Mohammed Yusuf (Boko Haram)

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For other people named Mohammad Yousuf, see Mohammad Yousuf (disambiguation).

Mohammed Yusuf (29 January 1970 – 30 July 2009), also known as Ustaz Mohammed Yusuf, was a Nigerian Muslim sect leader and founder of the militant Islamist group Boko Haram in 2002. He was its spiritual leader until he was killed in the 2009 Boko Haram uprising.[1] The group's official name is Jama'atu Ahlis Sunna Lidda'awati wal-Jihad, which in Arabic means "People Committed to the Propagation of the Prophet's Teachings and Jihad".[2]

Born in Girgir village, in Jakusko, present-day Yobe State, Nigeria, Yusuf received a local education.[3] Later he studied more of Islam and became a Salafi.[4]

Boko Harum 2002 to 2009[edit]

Education and beliefs[edit]

According to scholar Paul Lubeck of the University of California at Santa Cruz, Yusuf as a young man was instructed in Salafism and was strongly influenced by the teachings of Ibn Taymiyyah.[5] He had the equivalent of a graduate education, according to Nigerian academic Hussain Zakaria. Yusuf was reported as speaking proficient English.[6]

In a 2009 BBC interview, Yusuf stated his belief that the concept of a spherical Earth is contrary to Islamic teaching and should be rejected. He also rejected the Darwinian evolution, and the concept of the condensation cycle that produces rain.[6] In the interview he said:

"There are prominent Islamic preachers who have seen and understood that the present Western-style education is mixed with issues that run contrary to our beliefs in Islam," he said.

"Like rain. We believe it is a creation of God rather than an evaporation caused by the sun that condenses and becomes rain.

"Like saying the world is a sphere. If it runs contrary to the teachings of Allah, we reject it. We also reject the theory of Darwinism."

Personal life[edit]

Yusuf had four wives and 12 children.[7]

He was reported as living a lavish lifestyle, which included ownership and driving of a Mercedes-Benz.[6]


Following the July 2009 Boko Haram uprising, the Nigerian military captured Yusuf at his parents-in-law's house. They transferred him to the custody of the Nigerian police force.[8] The police summarily executed Yusuf in public view outside the police headquarters in Maiduguri.[9][10][11] Police officials initially claimed either that Yusuf was shot while trying to escape, or died of wounds he sustained during a gun battle with the military.[10][11]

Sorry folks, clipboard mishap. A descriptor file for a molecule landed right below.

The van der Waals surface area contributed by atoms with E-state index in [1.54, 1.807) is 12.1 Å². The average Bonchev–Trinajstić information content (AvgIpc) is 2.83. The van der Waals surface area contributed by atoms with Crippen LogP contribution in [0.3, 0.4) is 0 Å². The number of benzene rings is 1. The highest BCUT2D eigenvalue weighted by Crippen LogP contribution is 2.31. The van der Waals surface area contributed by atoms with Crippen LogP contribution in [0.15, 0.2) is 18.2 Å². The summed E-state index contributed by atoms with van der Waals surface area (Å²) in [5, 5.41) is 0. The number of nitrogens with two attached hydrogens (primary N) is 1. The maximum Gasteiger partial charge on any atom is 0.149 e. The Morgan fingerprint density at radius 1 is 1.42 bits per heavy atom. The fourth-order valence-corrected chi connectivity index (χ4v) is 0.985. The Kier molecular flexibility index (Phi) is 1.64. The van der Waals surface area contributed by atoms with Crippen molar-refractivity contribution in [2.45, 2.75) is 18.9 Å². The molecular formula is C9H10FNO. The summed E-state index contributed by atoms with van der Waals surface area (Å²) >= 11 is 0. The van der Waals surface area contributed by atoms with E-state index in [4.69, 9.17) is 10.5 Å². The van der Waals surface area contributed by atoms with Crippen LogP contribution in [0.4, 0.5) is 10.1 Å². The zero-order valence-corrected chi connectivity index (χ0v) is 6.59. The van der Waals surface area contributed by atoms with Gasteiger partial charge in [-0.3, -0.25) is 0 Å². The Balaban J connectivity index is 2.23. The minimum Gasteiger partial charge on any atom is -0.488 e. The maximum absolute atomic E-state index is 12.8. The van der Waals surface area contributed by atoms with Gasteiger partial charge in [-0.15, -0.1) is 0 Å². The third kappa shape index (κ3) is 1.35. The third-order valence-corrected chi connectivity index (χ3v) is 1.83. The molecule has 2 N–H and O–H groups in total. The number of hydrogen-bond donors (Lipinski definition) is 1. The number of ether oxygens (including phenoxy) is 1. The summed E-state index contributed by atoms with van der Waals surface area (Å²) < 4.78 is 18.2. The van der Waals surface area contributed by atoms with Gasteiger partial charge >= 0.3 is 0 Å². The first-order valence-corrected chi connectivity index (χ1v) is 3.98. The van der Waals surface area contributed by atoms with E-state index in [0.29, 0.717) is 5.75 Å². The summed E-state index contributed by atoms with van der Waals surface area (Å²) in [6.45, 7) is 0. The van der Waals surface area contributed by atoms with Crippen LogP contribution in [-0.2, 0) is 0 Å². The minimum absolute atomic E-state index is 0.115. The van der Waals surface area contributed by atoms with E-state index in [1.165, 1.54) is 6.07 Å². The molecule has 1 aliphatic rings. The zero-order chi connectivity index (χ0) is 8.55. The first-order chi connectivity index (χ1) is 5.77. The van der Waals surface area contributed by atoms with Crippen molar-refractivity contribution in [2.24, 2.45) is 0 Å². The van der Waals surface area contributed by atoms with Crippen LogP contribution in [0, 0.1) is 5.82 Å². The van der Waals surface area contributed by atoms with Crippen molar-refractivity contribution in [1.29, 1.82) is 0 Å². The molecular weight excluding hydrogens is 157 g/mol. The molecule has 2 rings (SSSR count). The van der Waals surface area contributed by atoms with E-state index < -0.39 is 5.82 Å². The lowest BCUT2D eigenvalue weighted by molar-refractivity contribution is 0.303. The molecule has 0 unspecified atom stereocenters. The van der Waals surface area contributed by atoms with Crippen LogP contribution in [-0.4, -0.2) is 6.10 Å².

1. ^ Boko Haram: The Emerging Jihadist Threat in West Africa - Background, Anti-Defamation League, December 12, 2011.
  2. ^ "Who are Nigeria's Boko Haram Islamists?". BBC News. 26 August 2011. 
  3. ^ "West African Militancy and Violence", page 74
  4. ^ Dowd, Robert A. (2015-07-01). Christianity, Islam, and Liberal Democracy: Lessons from Sub-Saharan Africa. Oxford University Press. p. 102. ISBN 9780190225216. 
  5. ^ Johnson, Toni (2011-12-27). "Backgrounder - Boko Haram". Council of Foreign Relations. Retrieved March 12, 2012. 
  6. ^ a b c "Nigeria's 'Taliban' enigma". BBC News. 28 July 2009. Retrieved 2009-07-28. 
  7. ^ "Nigeria sect head dies in custody". BBC News. BBC. 2009-07-31. Retrieved May 25, 2012. 
  8. ^ "Nigeria row over militant killing". BBC News. 31 July 2009. Retrieved 27 June 2015. 
  9. ^ Adam Nossiter & David D. Kirkpatrick (May 7, 2014). "Abduction of Girls an Act Not Even Al Qaeda Can Condone". The New York Times. Retrieved 2014-05-08. 
  10. ^ a b Human Rights Watch (11 October 2012). Spiraling Violence: Boko Haram Attacks and Security Force Abuses in Nigeria. Retrieved 27 June 2015. 
  11. ^ a b "Video shows Nigeria 'executions'". Al Jazeera. 9 February 2010. Retrieved 27 June 2015. 

External links[edit]